Ronan Tynan: The Singing Doctor
Bio by The 700 Club
Ronan is known for singing at many high-profile events; Nancy Reagan invited him to sing “Amazing Grace” and “Ave Maria” at President Reagan’s funeral; he often sings “God Bless America” at NY Yankees’ games, at NASCAR events, etc. But it is his personal story that sets him apart and, some say, allows him to connect to people who have suffered tragedy. “I want people to realize that regardless of what infirmity or disability, it should never stop you from doing what you want to do,” Ronan says. Born on a farm in County Kilkenny, Ireland, Ronan’s life is an excellent example of this attitude. He was born with lower leg deformities, and was blessed with parents who told him that he could do anything he wanted to do. His ability to “keep on keeping on” comes from the loving environment in which he was raised. His parents supported him with love and never allowed him to let his disability stand in the way. He attended an all-boys boarding school and vigorously competed in athletic activities. He is a noteworthy equestrian. After a motorcycle accident – and due to worsening pain - at age 21, Ronan chose to have both legs amputated below the knee, then went full out competing and winning 18 gold medals and setting 14 world records in the Paralympics Games from 1981-1984. He is a medical doctor, with a special emphasis on Orthopedic Sports medicine.
It wasn’t until he was 30 years old when, encouraged by his father, Ronan began to study voice. It was 1993 and he was in his fifth year of medical school. “My father and myself kind of planned my singing career,” he says. “We said, ‘The world needs to hear this.’” His father missed his great musical success; he died in 1998. But Ronan says his father is part of his success. He won the John McCormack Cup for Tenor Voice less than one year after beginning classes. The next year he won the prestigious International Operatic Singing competition in Maumarde, France. His debut album, “My Life Belongs to You” turned platinum just weeks after its release. In 1998, Ronan joined The Irish Tenors, Anthony Kearns and Finbar Wright, and the trio soon became legendary, playing to sold-out audiences the world over, especially in America. Ronan did several PBS specials. After completing six best-selling albums, in 2004 Ronan left the group to go solo. He was making plans for this when he was asked to sing at Reagan’s funeral. He’d met Nancy Reagan at a surprise birthday party for her some years earlier. Ronan shared with her that his mother suffered from Alzheimer’s and they formed a bond. He lives in New York and has also bonded with his adopted city. He has befriended many in the NY Police & Fire Depts and sing often at their memorial services. Although he says he doesn’t know why people relate to him, Ronan says he believes that his life story makes him approachable. He has three siblings to whom he is very close.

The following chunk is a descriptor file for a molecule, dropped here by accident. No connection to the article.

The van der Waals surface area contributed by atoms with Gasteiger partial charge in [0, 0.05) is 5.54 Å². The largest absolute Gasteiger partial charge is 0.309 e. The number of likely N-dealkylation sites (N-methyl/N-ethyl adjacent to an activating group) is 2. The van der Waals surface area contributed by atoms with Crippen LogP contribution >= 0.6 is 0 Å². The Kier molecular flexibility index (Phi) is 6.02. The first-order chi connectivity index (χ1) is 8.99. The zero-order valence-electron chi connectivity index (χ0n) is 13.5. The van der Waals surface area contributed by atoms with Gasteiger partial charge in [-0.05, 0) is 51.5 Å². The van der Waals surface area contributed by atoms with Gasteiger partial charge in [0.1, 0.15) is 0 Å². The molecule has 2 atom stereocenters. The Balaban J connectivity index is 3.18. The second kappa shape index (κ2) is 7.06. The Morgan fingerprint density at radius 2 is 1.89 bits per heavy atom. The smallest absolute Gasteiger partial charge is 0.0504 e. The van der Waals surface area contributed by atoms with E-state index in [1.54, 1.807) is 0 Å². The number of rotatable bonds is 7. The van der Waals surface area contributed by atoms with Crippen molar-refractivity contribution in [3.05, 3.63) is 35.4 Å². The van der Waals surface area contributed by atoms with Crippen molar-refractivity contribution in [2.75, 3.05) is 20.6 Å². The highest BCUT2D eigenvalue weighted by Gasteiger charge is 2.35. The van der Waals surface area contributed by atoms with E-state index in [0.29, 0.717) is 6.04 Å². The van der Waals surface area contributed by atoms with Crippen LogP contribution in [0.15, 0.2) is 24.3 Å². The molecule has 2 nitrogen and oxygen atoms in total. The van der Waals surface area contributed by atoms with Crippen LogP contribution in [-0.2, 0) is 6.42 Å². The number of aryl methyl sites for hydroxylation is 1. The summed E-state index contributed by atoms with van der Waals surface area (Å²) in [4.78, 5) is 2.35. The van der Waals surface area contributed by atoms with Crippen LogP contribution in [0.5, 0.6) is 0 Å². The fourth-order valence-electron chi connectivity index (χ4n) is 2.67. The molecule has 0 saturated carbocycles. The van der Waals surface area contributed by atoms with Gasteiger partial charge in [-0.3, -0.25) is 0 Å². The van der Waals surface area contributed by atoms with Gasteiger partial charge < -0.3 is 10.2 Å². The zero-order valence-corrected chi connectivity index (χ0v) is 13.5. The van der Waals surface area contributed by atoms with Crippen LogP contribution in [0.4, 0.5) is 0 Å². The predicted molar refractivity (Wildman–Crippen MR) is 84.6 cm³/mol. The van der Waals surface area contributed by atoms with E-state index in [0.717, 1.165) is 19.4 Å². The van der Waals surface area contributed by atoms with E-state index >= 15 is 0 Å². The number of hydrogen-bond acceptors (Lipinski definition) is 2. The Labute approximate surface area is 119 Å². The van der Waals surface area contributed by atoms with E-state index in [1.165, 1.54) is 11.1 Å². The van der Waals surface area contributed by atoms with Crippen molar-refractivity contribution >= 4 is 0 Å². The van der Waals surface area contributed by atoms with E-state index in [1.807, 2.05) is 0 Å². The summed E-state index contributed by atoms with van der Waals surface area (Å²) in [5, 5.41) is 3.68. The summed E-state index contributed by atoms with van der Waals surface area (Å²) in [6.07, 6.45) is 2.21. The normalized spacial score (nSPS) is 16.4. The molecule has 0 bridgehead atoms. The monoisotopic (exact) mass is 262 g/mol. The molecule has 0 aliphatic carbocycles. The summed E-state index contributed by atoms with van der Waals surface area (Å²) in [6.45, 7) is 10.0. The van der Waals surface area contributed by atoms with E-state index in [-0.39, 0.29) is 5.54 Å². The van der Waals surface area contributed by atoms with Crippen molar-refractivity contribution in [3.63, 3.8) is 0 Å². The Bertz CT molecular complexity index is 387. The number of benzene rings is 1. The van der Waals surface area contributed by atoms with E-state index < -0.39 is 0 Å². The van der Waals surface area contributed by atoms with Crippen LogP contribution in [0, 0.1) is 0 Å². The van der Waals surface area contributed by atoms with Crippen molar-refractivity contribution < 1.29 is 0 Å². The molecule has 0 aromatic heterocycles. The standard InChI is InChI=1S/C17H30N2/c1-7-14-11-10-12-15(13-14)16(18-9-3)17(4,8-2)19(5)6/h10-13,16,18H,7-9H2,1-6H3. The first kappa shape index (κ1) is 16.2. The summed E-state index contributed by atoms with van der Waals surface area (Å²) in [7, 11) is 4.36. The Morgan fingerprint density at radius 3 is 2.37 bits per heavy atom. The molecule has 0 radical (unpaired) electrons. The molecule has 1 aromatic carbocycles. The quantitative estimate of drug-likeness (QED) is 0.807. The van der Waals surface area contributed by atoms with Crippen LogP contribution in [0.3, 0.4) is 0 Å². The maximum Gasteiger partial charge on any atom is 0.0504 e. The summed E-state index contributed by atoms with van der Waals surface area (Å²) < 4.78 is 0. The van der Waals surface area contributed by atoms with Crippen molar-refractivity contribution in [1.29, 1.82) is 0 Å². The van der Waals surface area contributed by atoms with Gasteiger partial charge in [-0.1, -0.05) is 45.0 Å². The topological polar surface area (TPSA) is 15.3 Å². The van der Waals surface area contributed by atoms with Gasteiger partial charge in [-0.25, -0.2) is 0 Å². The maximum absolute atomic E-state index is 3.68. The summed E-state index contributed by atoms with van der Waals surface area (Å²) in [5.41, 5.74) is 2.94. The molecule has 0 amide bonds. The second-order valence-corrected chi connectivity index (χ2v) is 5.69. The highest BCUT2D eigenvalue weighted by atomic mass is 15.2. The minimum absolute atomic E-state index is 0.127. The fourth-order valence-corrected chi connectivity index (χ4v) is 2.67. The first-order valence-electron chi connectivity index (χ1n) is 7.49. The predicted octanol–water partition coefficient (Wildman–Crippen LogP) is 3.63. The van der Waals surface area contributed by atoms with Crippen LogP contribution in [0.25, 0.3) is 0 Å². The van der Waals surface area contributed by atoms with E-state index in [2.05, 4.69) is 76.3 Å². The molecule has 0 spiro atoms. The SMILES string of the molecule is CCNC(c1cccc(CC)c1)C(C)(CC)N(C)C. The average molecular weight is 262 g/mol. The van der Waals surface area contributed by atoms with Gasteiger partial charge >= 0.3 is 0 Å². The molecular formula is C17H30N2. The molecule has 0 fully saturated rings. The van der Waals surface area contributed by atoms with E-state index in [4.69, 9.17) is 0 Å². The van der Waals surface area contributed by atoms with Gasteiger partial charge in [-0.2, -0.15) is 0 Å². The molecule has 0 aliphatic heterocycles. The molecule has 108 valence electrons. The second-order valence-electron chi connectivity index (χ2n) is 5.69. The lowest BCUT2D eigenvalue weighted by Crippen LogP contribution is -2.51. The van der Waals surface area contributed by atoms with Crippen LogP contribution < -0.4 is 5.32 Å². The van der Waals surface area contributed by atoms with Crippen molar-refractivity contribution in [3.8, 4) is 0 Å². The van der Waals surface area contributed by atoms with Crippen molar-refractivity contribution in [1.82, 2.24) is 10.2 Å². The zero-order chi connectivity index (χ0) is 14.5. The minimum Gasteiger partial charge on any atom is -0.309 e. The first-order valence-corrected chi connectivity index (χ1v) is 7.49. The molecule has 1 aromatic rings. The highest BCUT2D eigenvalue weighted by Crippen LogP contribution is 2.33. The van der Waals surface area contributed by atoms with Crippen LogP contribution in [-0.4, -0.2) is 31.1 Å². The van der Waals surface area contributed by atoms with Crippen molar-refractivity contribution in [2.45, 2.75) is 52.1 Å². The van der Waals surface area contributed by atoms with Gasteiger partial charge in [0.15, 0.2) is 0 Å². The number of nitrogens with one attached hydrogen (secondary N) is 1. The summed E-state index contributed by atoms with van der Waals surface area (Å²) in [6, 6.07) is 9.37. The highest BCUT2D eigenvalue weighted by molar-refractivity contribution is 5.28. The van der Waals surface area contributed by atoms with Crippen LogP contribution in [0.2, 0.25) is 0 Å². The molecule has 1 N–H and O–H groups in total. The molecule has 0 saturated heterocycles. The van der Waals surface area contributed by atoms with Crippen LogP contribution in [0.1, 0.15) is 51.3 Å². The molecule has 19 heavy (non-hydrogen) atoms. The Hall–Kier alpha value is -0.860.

How does he relax before a performance? “I pray,” Ronan says. “Because at the end of the day I think that’s the only thing that will get me through it. I’ve always said that when push comes to shove, I’m not too shy about asking God for help.” He also says his victories in life are directly attributable to his parents. “There is no doubt in my mind that my parents made the most amazing contribution to me,” he says. “You have to credit them for everything. My parents gave me everything.” Ronan loves America, and says it is the greatest country in the world. Everywhere he goes he says people have been so wonderful to him and wish him well. “Americans want you to do well,” he says, “and rejoice when you do it.” His new inspirational CD is his first on which he could do whatever he wanted. He’s co-written some of the songs. “One only gets a chance to reflect back when you get older,” he says. “People have been wonderful to me.”
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